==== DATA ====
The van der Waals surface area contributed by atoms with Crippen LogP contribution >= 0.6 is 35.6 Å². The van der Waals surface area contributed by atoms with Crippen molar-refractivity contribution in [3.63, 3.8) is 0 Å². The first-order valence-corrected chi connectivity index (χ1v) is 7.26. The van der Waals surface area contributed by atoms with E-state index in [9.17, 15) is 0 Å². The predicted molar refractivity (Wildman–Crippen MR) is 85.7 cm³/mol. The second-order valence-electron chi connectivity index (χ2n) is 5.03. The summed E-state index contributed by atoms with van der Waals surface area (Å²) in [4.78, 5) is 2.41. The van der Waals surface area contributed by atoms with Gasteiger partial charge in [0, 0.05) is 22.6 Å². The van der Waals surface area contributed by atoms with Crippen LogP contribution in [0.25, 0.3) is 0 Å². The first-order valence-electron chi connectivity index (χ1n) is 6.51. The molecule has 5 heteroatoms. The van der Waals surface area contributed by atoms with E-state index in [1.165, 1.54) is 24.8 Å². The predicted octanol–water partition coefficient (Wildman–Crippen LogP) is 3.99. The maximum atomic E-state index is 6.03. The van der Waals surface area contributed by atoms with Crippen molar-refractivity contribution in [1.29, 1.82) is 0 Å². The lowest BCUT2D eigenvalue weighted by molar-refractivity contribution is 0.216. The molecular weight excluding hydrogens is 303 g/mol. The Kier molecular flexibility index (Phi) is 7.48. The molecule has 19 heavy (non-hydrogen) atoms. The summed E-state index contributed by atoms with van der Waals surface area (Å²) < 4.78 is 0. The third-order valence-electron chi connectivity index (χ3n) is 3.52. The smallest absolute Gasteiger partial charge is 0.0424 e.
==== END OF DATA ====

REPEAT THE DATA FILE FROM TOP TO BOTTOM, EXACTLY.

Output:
The van der Waals surface area contributed by atoms with Crippen LogP contribution >= 0.6 is 35.6 Å². The van der Waals surface area contributed by atoms with Crippen molar-refractivity contribution in [3.63, 3.8) is 0 Å². The first-order valence-corrected chi connectivity index (χ1v) is 7.26. The van der Waals surface area contributed by atoms with E-state index in [9.17, 15) is 0 Å². The predicted molar refractivity (Wildman–Crippen MR) is 85.7 cm³/mol. The second-order valence-electron chi connectivity index (χ2n) is 5.03. The summed E-state index contributed by atoms with van der Waals surface area (Å²) in [4.78, 5) is 2.41. The van der Waals surface area contributed by atoms with Gasteiger partial charge in [0, 0.05) is 22.6 Å². The van der Waals surface area contributed by atoms with Crippen LogP contribution in [0.25, 0.3) is 0 Å². The first-order valence-electron chi connectivity index (χ1n) is 6.51. The molecule has 5 heteroatoms. The van der Waals surface area contributed by atoms with E-state index in [1.165, 1.54) is 24.8 Å². The predicted octanol–water partition coefficient (Wildman–Crippen LogP) is 3.99. The maximum atomic E-state index is 6.03. The van der Waals surface area contributed by atoms with Crippen molar-refractivity contribution in [1.29, 1.82) is 0 Å². The lowest BCUT2D eigenvalue weighted by molar-refractivity contribution is 0.216. The molecular weight excluding hydrogens is 303 g/mol. The Kier molecular flexibility index (Phi) is 7.48. The molecule has 19 heavy (non-hydrogen) atoms. The summed E-state index contributed by atoms with van der Waals surface area (Å²) < 4.78 is 0. The third-order valence-electron chi connectivity index (χ3n) is 3.52. The smallest absolute Gasteiger partial charge is 0.0424 e.